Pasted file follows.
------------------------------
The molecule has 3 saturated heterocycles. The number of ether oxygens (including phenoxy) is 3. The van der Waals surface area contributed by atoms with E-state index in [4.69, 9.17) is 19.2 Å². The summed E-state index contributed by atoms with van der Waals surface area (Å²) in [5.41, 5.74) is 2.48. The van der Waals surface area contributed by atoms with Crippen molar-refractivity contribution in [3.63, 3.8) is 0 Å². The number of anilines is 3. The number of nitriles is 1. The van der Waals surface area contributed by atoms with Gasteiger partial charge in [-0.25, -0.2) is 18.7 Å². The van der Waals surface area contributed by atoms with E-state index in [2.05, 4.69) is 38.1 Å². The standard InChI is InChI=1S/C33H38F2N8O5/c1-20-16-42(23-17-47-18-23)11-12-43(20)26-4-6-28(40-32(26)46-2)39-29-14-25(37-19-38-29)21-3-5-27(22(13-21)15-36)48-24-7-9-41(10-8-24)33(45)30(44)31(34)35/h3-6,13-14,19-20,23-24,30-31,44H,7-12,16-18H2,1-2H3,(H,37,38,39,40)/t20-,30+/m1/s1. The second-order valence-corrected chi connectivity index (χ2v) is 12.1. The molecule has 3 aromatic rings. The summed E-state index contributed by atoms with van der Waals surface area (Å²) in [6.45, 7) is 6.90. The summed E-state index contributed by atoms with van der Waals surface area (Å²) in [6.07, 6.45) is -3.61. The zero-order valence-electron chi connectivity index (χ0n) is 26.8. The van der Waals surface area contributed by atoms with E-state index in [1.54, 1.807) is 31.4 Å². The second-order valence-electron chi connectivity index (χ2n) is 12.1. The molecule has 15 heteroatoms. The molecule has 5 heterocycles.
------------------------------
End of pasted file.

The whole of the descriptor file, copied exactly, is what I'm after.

The molecule has 3 saturated heterocycles. The number of ether oxygens (including phenoxy) is 3. The van der Waals surface area contributed by atoms with E-state index in [4.69, 9.17) is 19.2 Å². The summed E-state index contributed by atoms with van der Waals surface area (Å²) in [5.41, 5.74) is 2.48. The van der Waals surface area contributed by atoms with Crippen molar-refractivity contribution in [3.63, 3.8) is 0 Å². The number of anilines is 3. The number of nitriles is 1. The van der Waals surface area contributed by atoms with Gasteiger partial charge in [-0.25, -0.2) is 18.7 Å². The van der Waals surface area contributed by atoms with E-state index in [2.05, 4.69) is 38.1 Å². The standard InChI is InChI=1S/C33H38F2N8O5/c1-20-16-42(23-17-47-18-23)11-12-43(20)26-4-6-28(40-32(26)46-2)39-29-14-25(37-19-38-29)21-3-5-27(22(13-21)15-36)48-24-7-9-41(10-8-24)33(45)30(44)31(34)35/h3-6,13-14,19-20,23-24,30-31,44H,7-12,16-18H2,1-2H3,(H,37,38,39,40)/t20-,30+/m1/s1. The second-order valence-corrected chi connectivity index (χ2v) is 12.1. The molecule has 3 aromatic rings. The summed E-state index contributed by atoms with van der Waals surface area (Å²) in [6.45, 7) is 6.90. The summed E-state index contributed by atoms with van der Waals surface area (Å²) in [6.07, 6.45) is -3.61. The zero-order valence-electron chi connectivity index (χ0n) is 26.8. The van der Waals surface area contributed by atoms with E-state index in [1.54, 1.807) is 31.4 Å². The second-order valence-electron chi connectivity index (χ2n) is 12.1. The molecule has 15 heteroatoms. The molecule has 5 heterocycles.